Yeah, I am taking it with a friend as a goodbye party (we are both done this semester) and we are incredibly excited, even though the class is Sustainability: Concepts and Measurement and not specifically his ideas on diminishing returns of additional cool ****. We plan to try to derail things in that direction as often as possible. The more apocalyptic type stuff is more fun to meme about but the concepts I've got from him is the stuff that I think gives me nightmares more often.

    Care to expand on the narrative inspiration bit?
    sniff

  9. #49
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    Quote Originally Posted by Jon`C View Post
    thats legit rad, dude. His theory of decreasing marginal value of complexity changed the way I look at things, it’s become a major source of both narrative inspiration and also real life terror.
    Is there a tl;dr version of this idea?

  10. #50
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    Quote Originally Posted by Reid View Post
    Is there a tl;dr version of this idea?
    Civilizations solve problems by adding complexity. Each time you add complexity, the cost goes up. Eventually the cost of adding complexity exceeds the value of the solution; problems stop being solved and/or the solution makes everything worse. Ultimately the civilization collapses.

    For example: when London was founded, you could heat a house by chopping down a tree in your own back yard. Eventually the trees got too far away, so you had to pay someone to collect the firewood, and someone else to deliver it to you. Then the wood wasnít enough, you needed coal; which meant coal mines, coal miners, long range coal transport, coal furnaces instead of fireplaces. Then the coal started making people sick, so you needed a gas distribution network and a central facility to produce town gas. So on and so forth - as London kept encountering energy problems, the solution was to add layers upon layers of added complexity, whole infrastructures, capital owners, investors, financial services, and exponentially expanding numbers of workers that all need to be fed for each BTU generated.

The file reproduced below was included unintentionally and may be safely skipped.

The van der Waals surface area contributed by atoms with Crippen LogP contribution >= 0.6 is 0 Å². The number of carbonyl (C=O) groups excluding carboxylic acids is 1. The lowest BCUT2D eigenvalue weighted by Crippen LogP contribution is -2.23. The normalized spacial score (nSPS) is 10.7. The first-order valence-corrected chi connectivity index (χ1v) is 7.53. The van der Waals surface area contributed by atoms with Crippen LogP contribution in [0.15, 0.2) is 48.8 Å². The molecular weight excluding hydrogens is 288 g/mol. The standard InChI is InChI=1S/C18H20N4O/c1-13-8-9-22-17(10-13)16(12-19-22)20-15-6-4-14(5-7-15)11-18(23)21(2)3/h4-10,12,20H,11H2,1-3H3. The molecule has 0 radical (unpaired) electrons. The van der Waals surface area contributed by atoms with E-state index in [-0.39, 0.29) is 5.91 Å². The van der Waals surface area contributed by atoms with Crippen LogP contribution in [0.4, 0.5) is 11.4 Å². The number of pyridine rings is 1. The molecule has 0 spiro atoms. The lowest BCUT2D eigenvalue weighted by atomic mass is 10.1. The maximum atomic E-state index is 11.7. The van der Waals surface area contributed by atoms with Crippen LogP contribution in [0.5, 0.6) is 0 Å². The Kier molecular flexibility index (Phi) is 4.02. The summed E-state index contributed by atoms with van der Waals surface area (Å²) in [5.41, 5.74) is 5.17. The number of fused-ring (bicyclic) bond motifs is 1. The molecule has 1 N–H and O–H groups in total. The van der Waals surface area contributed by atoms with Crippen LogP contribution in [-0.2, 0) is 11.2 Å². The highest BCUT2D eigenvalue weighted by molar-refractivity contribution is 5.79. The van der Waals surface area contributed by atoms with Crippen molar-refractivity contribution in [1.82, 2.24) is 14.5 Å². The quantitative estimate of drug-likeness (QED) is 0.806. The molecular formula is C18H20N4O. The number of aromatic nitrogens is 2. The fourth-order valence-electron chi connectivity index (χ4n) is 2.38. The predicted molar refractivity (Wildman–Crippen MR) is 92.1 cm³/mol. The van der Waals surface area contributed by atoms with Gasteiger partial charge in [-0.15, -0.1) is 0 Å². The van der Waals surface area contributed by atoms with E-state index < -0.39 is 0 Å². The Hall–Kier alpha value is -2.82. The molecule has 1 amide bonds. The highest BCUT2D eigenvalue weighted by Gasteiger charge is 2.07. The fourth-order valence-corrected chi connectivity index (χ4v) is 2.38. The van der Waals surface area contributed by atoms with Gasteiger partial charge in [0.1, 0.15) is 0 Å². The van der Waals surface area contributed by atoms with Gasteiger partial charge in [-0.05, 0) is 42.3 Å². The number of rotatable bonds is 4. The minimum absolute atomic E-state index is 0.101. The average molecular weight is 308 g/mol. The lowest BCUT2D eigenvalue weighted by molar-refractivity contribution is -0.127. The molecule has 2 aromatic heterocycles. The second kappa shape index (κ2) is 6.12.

Then extrapolate to every other problem.

  11. #51

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    Can somehow reducing complexity be a solution or is it an impossibility? Or could that just add more fuel to fire? Is this complexity issue accelerated mainly by population growth? Is climate change and its response an example of this issue on a global scale? I'm intrigued.
    SnailIracing:n(500tpostshpereline)pants
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  12. #52
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    Quote Originally Posted by ECHOMAN View Post
    Can somehow reducing complexity be a solution or is it an impossibility?
    lets form a committee to investigate it